The US DE's also more regularly carried one or two hedgehog bomb throwers, a weapon that the Admiralty considered inferior to their own design, the Limbo (later Squid) triple depth bomb thrower.

The US built over 500 DE's (565 completed) in various classes during the war with a big chunk of those going into British and Commonwealth service for ASW work.  The original production plan called for over 1000.  But, by mid 1943 it was becoming obvious that the U-boat campaign was turning a corner and being won so the orders were cut way back on additional ships and most DE finished after that were ones already laid down.  In British / Commonwealth use they were usually called "Frigates," and considered more of a small destroyer than simply an ASW vessel like the Flower.

The biggest problem the US had in manufacturing these ships was finding suitable machinery for them.  Thus, there were diesel, steam turbine, turbo-electric, and diesel electric types made.  The diesel ones were mostly given to other nations as they were the slowest types at around 18 knots.  DE's were also converted to other uses such as high speed amphibious transports, radar picket ships, etc.

In terms of the game, the US DE's could actually be competitive at lower tiers.  They have torpedoes, and ones like the Rudderrow class have 2 5"/38 guns.  This makes them slower versions of something like the Mutsuki at tier V.

de-_579__riley__2.jpg

 

 

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I think unfortunately I'd have to agree with others, WG are looking at adding 1-3 submarines per game, the Flower has no utility against the other 9-11 ships on the red team.

As it stands the Flower would be an inferior ASW platform in game. Destroyers can do it, and submarines at T6 are being tested able to do 24kt submerged, a bit of a challenge for a 15kt Flower. You'd want far better speed just to get ahead of and screen your fleet.

It's ironic that as it stands the best ASW destroyers in-game will likely be the fastest, able to chase the circles faster.

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Oh, I would add in terms of the game giving DE's at tier IV hydrophones and at V and up radar in addition, along with smoke would make them quite desirable as part of a game at those tier levels.  They'd be the only radar / hydrophone ships in many cases.  The trade off is they're more weakly armed and a bit slower than proper destroyers, but that hydro- radar combo might be worth having if you're the only ship with it.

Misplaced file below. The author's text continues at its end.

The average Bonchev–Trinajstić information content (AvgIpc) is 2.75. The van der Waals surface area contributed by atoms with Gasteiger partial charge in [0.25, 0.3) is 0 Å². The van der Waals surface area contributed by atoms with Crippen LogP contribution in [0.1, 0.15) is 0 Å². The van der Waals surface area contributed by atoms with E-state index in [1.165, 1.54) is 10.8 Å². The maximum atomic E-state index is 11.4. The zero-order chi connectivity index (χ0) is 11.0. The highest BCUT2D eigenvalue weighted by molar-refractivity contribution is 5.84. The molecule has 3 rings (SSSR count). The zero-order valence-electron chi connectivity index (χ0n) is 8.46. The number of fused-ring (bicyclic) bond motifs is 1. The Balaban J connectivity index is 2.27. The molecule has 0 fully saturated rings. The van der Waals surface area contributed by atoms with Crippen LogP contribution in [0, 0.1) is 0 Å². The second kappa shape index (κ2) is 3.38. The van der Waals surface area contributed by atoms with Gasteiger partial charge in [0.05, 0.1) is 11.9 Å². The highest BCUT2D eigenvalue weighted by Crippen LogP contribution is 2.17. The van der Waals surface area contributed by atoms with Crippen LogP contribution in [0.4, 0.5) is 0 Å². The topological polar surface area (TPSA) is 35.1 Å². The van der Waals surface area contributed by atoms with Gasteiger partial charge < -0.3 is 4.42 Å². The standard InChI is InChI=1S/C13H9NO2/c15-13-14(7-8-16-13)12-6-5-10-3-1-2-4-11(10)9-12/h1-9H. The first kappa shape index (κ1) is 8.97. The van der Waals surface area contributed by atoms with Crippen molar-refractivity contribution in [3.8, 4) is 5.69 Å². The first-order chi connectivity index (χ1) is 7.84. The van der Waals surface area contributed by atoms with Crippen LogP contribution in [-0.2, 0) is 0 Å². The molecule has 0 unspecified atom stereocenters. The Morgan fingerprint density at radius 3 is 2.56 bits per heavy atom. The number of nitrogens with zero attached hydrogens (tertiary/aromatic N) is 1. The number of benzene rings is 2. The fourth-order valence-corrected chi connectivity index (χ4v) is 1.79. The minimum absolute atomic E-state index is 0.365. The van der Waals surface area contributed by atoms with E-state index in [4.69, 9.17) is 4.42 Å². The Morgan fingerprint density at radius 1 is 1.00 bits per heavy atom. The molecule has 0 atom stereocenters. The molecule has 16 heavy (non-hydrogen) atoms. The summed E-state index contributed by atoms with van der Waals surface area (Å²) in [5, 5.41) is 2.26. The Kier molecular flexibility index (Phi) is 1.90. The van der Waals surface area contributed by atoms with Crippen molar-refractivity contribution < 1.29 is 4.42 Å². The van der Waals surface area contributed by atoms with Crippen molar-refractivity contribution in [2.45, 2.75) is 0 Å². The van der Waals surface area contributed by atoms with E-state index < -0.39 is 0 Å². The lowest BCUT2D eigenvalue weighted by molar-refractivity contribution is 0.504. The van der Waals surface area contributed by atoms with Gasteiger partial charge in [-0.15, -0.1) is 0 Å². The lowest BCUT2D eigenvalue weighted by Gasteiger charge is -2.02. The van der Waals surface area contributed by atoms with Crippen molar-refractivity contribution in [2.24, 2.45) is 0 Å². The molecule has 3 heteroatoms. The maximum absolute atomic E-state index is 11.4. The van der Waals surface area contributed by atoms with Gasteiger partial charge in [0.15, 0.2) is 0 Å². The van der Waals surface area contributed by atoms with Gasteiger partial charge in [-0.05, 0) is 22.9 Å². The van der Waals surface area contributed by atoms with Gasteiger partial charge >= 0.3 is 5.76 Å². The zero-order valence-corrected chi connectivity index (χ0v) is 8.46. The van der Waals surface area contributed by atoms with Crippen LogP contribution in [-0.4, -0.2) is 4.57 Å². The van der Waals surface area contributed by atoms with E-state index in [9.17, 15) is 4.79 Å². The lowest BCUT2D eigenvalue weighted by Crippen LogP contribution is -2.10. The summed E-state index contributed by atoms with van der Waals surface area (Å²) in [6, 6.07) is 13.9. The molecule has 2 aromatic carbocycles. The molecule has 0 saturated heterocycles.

Edited by Murotsu

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6 hours ago, Murotsu said:

The US DE's also more regularly carried one or two hedgehog bomb throwers, a weapon that the Admiralty considered inferior to their own design, the Limbo (later Squid) triple depth bomb thrower.

The Hedgehog was carried by a number of Flowers, it being a British weapon first. Squid is its successor, designed to be more effective at greater depths, by having a smaller number of larger charges. Limbo is the last in that line, having three aimable tubes rather than the fixed angle of the Squid. 

 

Anyways, as noted by others above, whilst the Flowers are undoubtedly neat ships, which were of great value, and their widespread service offers interesting points of comparison (such as the French ones), they are not really suited to this game. 

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I remember reading somewhere that DEs (never mind something like the Flower class) were not as good at hunting submarines as regular destroyers, but back then quantity mattered more than quality in sub hunting.

And having ships like the Flower and DEs (they were relatively small but there were over 500 built?! The production capabilities back then boggle the mind) meant freeing any DDs for fleet escort and combat missions and everything else.

On 9/14/2019 at 10:02 AM, Murotsu said:

In terms of the game, the US DE's could actually be competitive at lower tiers.

I agree, even a DE would have a very hard time in this game, except for low tiers as they are much smaller and less capable than their contemporary destroyers.

They could be interesting additions... perhaps as a lower tier premium here and there...

hmm....  think of the possibility of selling the Samuel B. Roberts as a premium... :cap_yes:

ok there's your moneymaking idea for the day wargaming, I'll take the usual fee :Smile_teethhappy: